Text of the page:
The resulting dimensionless physical law must be checked by experiment, or whatever, in an effort to determine the validity of the original assumptions." Nor is it necessarily valid to take any particular pi-variable and construct a physical law by setting that variable equal to the general formula for pi-variables in a given problem.
www.aquarien.com /noabpt/noabpta1.html   (1406 words)

  
 Buckingham π theorem - Wikipedia, the free encyclopedia
Most importantly, the Buckingham π theorem provides a method for computing sets of dimensionless parameters from the given variables, even if the form of the equation is still unknown.
Buckingham, E. On physically similar systems; illustrations of the use of dimensional equations".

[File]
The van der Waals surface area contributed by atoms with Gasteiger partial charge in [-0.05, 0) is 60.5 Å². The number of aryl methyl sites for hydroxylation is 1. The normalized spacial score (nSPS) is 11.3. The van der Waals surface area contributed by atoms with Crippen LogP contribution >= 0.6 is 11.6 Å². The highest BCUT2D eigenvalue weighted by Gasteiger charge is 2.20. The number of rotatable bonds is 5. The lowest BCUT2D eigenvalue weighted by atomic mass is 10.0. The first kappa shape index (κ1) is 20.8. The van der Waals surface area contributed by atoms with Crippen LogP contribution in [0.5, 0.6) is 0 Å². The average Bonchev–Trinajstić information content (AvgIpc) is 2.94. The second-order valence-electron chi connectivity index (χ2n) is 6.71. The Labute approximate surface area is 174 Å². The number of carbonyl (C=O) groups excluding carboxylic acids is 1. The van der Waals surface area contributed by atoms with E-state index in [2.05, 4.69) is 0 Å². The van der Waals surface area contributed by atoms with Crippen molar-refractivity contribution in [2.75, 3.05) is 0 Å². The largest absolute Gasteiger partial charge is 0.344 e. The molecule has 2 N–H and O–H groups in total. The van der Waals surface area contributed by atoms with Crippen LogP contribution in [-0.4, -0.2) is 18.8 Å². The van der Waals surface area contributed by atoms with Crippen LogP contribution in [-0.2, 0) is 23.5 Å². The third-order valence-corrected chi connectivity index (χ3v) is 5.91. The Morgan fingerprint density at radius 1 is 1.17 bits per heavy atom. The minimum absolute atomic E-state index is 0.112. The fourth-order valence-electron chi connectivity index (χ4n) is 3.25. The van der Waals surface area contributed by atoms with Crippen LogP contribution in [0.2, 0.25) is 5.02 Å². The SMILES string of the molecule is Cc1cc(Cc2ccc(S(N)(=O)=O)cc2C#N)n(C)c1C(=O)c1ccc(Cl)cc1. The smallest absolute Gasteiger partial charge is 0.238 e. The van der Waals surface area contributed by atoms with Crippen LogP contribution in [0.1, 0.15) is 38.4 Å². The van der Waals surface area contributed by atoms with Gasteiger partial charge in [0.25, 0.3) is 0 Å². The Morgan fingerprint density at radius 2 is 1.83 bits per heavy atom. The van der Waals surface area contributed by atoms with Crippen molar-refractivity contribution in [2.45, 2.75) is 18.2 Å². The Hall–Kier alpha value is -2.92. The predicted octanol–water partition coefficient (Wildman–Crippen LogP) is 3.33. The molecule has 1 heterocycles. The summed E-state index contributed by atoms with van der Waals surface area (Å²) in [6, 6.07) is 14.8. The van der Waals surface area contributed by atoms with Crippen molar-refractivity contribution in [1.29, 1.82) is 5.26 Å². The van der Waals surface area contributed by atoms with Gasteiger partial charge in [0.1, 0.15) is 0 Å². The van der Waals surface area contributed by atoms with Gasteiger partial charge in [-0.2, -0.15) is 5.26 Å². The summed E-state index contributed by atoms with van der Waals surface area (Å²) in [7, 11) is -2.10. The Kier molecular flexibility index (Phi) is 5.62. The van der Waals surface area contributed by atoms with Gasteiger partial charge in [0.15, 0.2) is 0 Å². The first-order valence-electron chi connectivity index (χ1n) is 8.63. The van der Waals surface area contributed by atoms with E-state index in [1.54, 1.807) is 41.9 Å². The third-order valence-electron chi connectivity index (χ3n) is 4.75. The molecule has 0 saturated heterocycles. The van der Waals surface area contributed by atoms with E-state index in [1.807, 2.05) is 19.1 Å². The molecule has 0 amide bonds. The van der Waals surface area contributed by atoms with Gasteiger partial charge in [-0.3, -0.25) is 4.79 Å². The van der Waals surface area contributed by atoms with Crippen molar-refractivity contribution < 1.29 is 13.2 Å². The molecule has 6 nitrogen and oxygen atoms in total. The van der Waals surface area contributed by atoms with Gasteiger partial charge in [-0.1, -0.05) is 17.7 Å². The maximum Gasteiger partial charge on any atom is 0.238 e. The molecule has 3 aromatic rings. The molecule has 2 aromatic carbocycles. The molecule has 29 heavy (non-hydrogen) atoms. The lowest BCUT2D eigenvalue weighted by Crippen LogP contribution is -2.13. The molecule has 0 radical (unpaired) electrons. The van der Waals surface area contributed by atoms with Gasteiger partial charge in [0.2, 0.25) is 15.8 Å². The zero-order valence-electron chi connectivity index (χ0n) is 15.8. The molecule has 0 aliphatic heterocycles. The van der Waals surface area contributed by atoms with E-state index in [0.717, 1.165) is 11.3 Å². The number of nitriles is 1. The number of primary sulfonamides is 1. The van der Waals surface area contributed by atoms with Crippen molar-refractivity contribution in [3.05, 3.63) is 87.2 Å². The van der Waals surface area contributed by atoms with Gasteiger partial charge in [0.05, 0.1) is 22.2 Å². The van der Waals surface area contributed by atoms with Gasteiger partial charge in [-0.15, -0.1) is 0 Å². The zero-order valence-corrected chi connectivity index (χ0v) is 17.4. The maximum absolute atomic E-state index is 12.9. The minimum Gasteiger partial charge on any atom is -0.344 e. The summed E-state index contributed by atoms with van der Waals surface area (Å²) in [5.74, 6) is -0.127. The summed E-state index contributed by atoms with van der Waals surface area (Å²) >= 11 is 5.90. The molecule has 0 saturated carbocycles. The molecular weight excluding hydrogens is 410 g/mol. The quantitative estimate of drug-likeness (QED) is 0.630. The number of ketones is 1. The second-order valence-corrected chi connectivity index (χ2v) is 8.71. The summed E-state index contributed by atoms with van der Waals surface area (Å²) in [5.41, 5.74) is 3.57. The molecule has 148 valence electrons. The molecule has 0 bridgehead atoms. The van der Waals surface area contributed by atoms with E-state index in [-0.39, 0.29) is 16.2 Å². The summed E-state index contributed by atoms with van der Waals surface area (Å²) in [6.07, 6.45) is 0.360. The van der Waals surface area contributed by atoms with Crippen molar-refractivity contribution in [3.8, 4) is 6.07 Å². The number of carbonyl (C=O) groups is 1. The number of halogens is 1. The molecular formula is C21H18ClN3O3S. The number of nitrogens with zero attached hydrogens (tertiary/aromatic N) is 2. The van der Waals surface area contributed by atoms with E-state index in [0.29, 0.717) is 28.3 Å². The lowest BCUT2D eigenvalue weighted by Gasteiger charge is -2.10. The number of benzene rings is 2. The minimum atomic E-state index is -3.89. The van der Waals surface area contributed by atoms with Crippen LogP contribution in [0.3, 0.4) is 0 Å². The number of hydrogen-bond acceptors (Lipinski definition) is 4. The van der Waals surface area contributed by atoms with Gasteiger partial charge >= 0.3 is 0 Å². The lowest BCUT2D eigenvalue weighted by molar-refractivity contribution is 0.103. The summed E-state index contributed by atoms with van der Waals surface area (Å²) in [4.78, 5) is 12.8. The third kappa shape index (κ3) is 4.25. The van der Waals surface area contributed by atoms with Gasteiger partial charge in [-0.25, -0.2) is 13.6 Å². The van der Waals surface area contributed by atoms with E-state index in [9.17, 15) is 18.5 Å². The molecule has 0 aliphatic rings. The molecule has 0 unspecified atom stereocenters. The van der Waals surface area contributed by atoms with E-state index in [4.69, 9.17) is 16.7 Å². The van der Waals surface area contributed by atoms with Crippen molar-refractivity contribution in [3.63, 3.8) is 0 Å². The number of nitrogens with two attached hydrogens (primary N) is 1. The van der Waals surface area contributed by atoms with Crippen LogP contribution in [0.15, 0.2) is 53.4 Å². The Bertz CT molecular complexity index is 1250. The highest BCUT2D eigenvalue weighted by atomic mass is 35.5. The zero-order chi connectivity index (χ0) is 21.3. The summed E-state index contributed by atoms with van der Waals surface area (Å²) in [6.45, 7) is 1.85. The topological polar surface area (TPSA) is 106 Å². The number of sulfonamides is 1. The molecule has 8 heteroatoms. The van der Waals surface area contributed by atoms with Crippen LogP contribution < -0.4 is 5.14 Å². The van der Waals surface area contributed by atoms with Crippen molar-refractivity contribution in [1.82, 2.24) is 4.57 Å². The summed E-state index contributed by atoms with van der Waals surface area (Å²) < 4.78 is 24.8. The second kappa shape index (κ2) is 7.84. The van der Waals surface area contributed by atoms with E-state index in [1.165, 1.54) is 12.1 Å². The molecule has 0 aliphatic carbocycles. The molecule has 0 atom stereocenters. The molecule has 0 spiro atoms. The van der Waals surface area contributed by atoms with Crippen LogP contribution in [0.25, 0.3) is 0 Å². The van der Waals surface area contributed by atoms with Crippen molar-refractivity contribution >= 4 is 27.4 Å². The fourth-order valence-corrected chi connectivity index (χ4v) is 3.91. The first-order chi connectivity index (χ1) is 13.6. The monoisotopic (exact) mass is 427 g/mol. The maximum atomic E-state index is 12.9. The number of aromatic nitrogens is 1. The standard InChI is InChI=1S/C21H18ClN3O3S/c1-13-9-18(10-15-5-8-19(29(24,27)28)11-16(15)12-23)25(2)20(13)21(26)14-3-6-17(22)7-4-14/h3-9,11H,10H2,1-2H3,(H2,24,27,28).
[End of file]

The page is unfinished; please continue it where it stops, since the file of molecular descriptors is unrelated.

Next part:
Buckingham, E. "Model experiments and the forms of empirical equations".
en.wikipedia.org /wiki/Buckingham_Pi_theorem   (1010 words)

  
 Buckingham Pi Theorem Text - Physics Forums Library
Mathworld defines the Buckingham Pi Theorem like this: physical laws are independent of the form of the units; therefore, acceptable laws of physics are homogeneous in all dimensions.
I like your nice application of the buck pi theorem very much, but technically it seems you are not restating the theorem, but assuming the theorem, and then applying it.
The point of the theorem is that the equation is homogeneous in the first place.
www.physicsforums.com /archive/index.php/t-34909.html   (852 words)

  
 Chapter 7   (Site not responding. Last check: 2007-10-11)
Select a number of repeating variables, where the number required is equal to the number of reference dimensions (usually the same as the number of basic dimensions).
Form a pi term by multiplying one of the nonrepeating variables by the product of repeating variables each raised to an exponent that will make the combination dimensionless.